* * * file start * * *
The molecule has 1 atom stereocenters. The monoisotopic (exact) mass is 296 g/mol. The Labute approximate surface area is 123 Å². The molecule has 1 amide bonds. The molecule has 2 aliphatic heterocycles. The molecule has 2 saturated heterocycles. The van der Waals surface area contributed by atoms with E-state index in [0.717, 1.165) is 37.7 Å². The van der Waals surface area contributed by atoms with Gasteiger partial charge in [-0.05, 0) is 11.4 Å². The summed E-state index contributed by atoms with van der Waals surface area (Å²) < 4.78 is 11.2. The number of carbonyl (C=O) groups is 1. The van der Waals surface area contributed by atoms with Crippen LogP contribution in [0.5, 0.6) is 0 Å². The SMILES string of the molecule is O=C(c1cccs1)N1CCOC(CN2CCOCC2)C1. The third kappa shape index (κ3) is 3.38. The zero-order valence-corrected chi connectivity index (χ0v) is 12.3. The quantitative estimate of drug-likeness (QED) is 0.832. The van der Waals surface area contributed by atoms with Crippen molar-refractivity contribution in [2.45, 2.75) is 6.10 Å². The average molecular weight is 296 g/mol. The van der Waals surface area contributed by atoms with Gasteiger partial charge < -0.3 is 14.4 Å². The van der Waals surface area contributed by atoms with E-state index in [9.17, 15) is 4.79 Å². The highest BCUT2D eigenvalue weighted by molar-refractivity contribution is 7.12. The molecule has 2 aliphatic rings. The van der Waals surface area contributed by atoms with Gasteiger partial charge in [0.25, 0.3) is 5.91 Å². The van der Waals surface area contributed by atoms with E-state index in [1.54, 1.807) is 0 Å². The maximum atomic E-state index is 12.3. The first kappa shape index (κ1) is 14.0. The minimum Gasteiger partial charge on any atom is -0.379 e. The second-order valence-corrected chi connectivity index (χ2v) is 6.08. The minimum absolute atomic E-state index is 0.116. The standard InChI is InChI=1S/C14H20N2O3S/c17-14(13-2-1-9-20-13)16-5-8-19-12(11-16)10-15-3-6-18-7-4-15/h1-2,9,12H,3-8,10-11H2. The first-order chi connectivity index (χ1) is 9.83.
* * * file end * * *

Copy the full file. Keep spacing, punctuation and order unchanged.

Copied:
The molecule has 1 atom stereocenters. The monoisotopic (exact) mass is 296 g/mol. The Labute approximate surface area is 123 Å². The molecule has 1 amide bonds. The molecule has 2 aliphatic heterocycles. The molecule has 2 saturated heterocycles. The van der Waals surface area contributed by atoms with E-state index in [0.717, 1.165) is 37.7 Å². The van der Waals surface area contributed by atoms with Gasteiger partial charge in [-0.05, 0) is 11.4 Å². The summed E-state index contributed by atoms with van der Waals surface area (Å²) < 4.78 is 11.2. The number of carbonyl (C=O) groups is 1. The van der Waals surface area contributed by atoms with Crippen LogP contribution in [0.5, 0.6) is 0 Å². The SMILES string of the molecule is O=C(c1cccs1)N1CCOC(CN2CCOCC2)C1. The third kappa shape index (κ3) is 3.38. The zero-order valence-corrected chi connectivity index (χ0v) is 12.3. The quantitative estimate of drug-likeness (QED) is 0.832. The van der Waals surface area contributed by atoms with Crippen molar-refractivity contribution in [2.45, 2.75) is 6.10 Å². The average molecular weight is 296 g/mol. The van der Waals surface area contributed by atoms with Gasteiger partial charge < -0.3 is 14.4 Å². The van der Waals surface area contributed by atoms with E-state index in [9.17, 15) is 4.79 Å². The highest BCUT2D eigenvalue weighted by molar-refractivity contribution is 7.12. The molecule has 2 aliphatic rings. The van der Waals surface area contributed by atoms with Gasteiger partial charge in [0.25, 0.3) is 5.91 Å². The van der Waals surface area contributed by atoms with E-state index in [1.54, 1.807) is 0 Å². The maximum atomic E-state index is 12.3. The first kappa shape index (κ1) is 14.0. The minimum Gasteiger partial charge on any atom is -0.379 e. The second-order valence-corrected chi connectivity index (χ2v) is 6.08. The minimum absolute atomic E-state index is 0.116. The standard InChI is InChI=1S/C14H20N2O3S/c17-14(13-2-1-9-20-13)16-5-8-19-12(11-16)10-15-3-6-18-7-4-15/h1-2,9,12H,3-8,10-11H2. The first-order chi connectivity index (χ1) is 9.83.